Mikey Weinstein to Sue after General Endorses MRFF?

Actually, this time, Weinstein didn’t threaten a lawsuit or demand a court-martial when a senior military leader seemed to endorse a non-Federal entity — because this time the non-Federal entity was his own MRFF.

In a letter thanking Michael “Mikey” Weinstein for providing a briefing to the “senior leadership of the New Mexico National Guard,” New Mexico Adjutant General BGen Andrew Salas gave what could be interpreted as an endorsement of Weinstein’s MRFF [emphasis added]:

When it comes to the special and deeply personal freedom of religious faith, leaders should consider the MRFF as a key resource in helping them guarantee the religious freedom all service-members [sic] are entitled to [sic]…

This [religious freedom] right is worth carefully considering, treasuring, safeguarding, and the MRFF is a tool that should be counted upon to help along the way.

Weinstein proudly publicized the letter, saying the BGen “prais[ed] the MRFF.”

Would that make Mikey Weinstein a hypocrite?

In 2007, Weinstein railed against several General officers who appeared in a video — in uniform — saying that they were profoundly affected in a positive way by the ministry Christian Embassy. They did not call for their subordinates to join the group, they did not afford them special federal favors, nor did they solicit donations.

Yet Weinstein demanded the heads of those involved, calling for courts-martial and Congressional hearings, as well as repeatedly claiming he was going to file a lawsuit over the “horrific” situation. True, Weinstein focused on the religious aspect of the comments, but he called the final IG report — which found no religious issues but did cite improper endorsement of non-Federal entities — a “victory.” Chris Rodda even admitted the IG report had “opened a door” for the MRFF, which, having lost the religion angle, would now attack Christians in the military based on their associations with non-Federal entities.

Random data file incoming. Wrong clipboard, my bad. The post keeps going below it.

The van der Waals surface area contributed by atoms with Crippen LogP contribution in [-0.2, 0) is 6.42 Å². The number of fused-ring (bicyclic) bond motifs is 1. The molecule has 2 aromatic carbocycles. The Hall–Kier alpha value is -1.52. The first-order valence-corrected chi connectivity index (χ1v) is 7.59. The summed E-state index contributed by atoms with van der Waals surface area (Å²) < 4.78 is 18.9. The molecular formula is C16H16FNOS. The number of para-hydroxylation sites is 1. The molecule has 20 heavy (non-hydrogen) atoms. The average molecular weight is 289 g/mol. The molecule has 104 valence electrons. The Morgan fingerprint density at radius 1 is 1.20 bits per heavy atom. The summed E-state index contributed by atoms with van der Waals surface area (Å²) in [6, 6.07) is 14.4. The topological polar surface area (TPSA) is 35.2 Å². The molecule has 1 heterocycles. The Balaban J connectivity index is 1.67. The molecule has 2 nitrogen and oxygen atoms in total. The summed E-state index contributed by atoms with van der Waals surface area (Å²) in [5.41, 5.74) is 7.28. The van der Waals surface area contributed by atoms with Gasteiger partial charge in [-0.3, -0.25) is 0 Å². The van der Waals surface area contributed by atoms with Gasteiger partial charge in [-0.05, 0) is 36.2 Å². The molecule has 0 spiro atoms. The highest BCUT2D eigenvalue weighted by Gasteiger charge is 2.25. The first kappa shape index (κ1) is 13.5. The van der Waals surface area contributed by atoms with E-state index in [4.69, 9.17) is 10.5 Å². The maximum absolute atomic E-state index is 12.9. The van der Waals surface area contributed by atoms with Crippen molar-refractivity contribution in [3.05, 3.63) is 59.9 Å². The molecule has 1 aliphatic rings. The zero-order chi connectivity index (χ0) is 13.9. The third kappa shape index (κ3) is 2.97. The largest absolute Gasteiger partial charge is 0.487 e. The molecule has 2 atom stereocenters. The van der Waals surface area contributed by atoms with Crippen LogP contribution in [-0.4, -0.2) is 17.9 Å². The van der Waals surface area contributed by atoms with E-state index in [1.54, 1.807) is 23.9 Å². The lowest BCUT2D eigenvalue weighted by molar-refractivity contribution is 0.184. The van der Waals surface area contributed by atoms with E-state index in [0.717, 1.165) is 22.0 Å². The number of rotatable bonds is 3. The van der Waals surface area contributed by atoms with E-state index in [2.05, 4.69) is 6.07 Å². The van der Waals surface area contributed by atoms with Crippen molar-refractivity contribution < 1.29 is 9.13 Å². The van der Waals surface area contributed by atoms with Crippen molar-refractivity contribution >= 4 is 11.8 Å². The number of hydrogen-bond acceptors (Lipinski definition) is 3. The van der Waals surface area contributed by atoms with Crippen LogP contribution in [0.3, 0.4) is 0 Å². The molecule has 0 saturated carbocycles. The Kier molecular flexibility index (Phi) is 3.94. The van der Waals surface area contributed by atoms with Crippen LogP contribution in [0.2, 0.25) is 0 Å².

Granted, the leaders at the Pentagon were active duty, while BGen Salas is a member of the National Guard (and technically only a General in New Mexico, for now).

Of course, Weinstein has leveled those same kinds of attacks at other military leaders — including National Guard leaders. In August of 2012 Weinstein called for the court-martial of BGen Salas’ new peer, the Adjutant General of Indiana, MajGen R. Martin Umbarger, when he appeared in a video for Centurion’s Watch and asked his troops to support that charity.

MajGen Umbarger did specifically solicit donations — but that wasn’t the focus of Weinstein’s complaint.  Weinstein cried foul because

Maj. General Umbarger is incontrovertibly endorsing…a private sector entity…

It would seem that Weinstein has a real problem with the perception that a senior military leader might be endorsing a non-Federal entity…

…unless that non-Federal entity is Weinstein’s Military Religious Freedom Foundation.

Did BGen Salas actually endorse the MRFF?  It ultimately doesn’t matter — just as it didn’t matter with Generals Dempsey, Umbarger, Sutton, or Caslen.  The point is Weinstein considered similar conduct illegal when it dealt with Christianity, but he bragged about it when it dealt with himself.  Weinstein’s goal is clearly not principled ‘religious freedom’ — he has a clear faith-based vendetta.

Military leaders should be free to engage their community in support for their troops — whether that is Christian Embassy, Centurion’s Watch, ThanksUSA — or, quite frankly, the MRFF, if they really believe that to be the case. Given General Dempsey’s example, it seems they are generally free to do so, though some may avoid it out of an abundance of caution. That they may hesitate to do so is a product almost exclusively of Weinstein’s own campaign to stigmatize religious freedom in the US military.

Weinstein appears to have successfully created an environment where military leaders may be afraid to engage with a religious charitable organization that may benefit their troops — but seem to feel free to engage his.

Well played, to his advantage, anyway.